03 JUNE 2019

Inspirational Cambridge Scientists - Taylor Uekert - The Chemist

Inspirational Cambridge Scientists - Taylor Uekert - The Chemist

From the bin to your car: turning plastic waste into fuel with sunlight

In our series of interviews with scientists from Cambridge University to inspire your students and help us build brighter futures together, we spoke to Taylor Uekert from the Department of Chemistry. In her own words, Taylor describes her work to address two global challenges - waste alleviation and renewable fuel generation. 

I grew up an hour’s drive from the beaches in Southern California, and each time my family and I visited the ocean, three things were guaranteed: it would be sunny, the water would be freezing, and the sand would be littered with plastic. 150 million tons of plastic are thrown away every year, at least 5% of which enters the oceans. This is not only a global environmental crisis, but also a waste of valuable resources. But what can we do about it? 

I work on one potential solution: a technology called photoreforming that turns plastic waste into hydrogen fuel. Hydrogen is a valuable molecule because it can react with oxygen to release energy, meaning it could be used as a renewable fuel in cars, trains and airplanes. However, 96% of all hydrogen is currently made by breaking down fossil fuels with steam. This process is far from ideal, as it uses non-renewable oil or natural gases, consumes large amounts of energy and releases carbon dioxide. Photoreforming allows us to overcome these limitations.

Photoreforming only requires four “ingredients” – plastic (like water bottles or synthetic clothing), sunlight, water and a photocatalyst – to generate hydrogen. The photocatalyst absorbs sunlight and then uses this extra energy to break down plastic and water into hydrogen. It is a simple, one-pot process that uses freely-available resources like sunlight and waste and does not produce greenhouse gases.

This technology is still very new, but I’m currently improving its feasibility by finding more efficient and less expensive photocatalysts, determining how to make other useful products beyond hydrogen, and up-scaling the process. So far, we’ve produced enough hydrogen from polyester fibers (we used about 1% of the material in a synthetic t-shirt) to power your phone for about 40 seconds. You may not be charging your phone on plastic anytime soon, but with more chemistry and engineering research, there just might be a day when that is possible.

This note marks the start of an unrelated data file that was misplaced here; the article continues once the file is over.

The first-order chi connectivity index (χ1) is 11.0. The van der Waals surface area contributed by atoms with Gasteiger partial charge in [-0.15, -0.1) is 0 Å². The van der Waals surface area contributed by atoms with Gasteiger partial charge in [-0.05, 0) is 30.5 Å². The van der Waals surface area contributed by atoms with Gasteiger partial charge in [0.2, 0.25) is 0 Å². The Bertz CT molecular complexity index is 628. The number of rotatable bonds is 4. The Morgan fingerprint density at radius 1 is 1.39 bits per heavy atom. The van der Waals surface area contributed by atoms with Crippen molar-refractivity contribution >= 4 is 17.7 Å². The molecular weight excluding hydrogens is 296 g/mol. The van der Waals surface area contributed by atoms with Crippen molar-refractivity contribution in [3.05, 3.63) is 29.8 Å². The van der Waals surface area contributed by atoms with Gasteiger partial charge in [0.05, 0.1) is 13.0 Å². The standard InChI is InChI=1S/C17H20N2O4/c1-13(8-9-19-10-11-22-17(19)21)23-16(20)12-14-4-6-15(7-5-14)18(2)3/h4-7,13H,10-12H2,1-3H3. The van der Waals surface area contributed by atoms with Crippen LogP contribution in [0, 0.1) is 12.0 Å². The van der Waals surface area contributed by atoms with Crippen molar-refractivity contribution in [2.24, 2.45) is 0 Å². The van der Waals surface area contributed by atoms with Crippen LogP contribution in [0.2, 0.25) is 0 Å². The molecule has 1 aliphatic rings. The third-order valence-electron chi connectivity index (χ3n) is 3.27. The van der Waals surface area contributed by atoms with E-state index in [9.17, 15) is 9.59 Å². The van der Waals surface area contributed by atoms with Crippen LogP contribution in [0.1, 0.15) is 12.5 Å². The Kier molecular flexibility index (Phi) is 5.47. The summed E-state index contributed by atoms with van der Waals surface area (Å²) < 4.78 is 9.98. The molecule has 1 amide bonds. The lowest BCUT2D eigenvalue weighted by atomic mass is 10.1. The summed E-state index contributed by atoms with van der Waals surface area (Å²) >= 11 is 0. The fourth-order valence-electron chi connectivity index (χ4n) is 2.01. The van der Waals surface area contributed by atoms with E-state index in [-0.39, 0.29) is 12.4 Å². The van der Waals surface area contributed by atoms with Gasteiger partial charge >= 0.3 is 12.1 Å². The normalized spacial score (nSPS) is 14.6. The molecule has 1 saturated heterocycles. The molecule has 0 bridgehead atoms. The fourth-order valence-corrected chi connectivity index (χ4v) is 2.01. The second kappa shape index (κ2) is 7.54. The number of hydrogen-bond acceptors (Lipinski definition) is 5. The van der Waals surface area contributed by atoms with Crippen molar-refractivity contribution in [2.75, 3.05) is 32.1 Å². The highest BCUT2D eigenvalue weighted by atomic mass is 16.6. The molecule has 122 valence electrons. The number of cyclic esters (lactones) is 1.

Despite my early experience with seaside plastic pollution, I never expected to work on a project like this. I’ve always been interested in science and how it allows you not just to understand the physics, biology and chemistry of how the world works, but also to use that understanding to change and improve how we interact with the world. That curiosity is thanks to my mother, who home-schooled me and encouraged me to explore everything from oceanography to the chemistry of chocolate.

Although many topics interested me, nothing truly stuck out and said “wow,” even during my undergraduate degree in NanoEngineering (the study and manipulation of materials at the atomic scale). But then I somehow found myself where I never would have expected: doing my PhD in a chemistry lab, despite taking only a handful of chemistry courses in my life. To me, this is proof that you don’t need to know exactly what you want to be working on in the future; as long as you work hard and keep an open mind, eventually you will end up in the right place. For me, that right place is in my research lab, transforming plastic waste into useful fuels and chemicals and taking one step closer to making my childhood California beaches litter-free.

Taylor Uekert is a NanoDTC PhD Candidate for the Reisner Group in the Chemistry Department at the University of Cambridge. Taylor's PhD aims to address two global challenges - waste alleviation and renewable fuel generation - through a photocatalytic technique that uses waste and sunlight to generate hydrogen. She is also involved in a variety of scientific outreach efforts.

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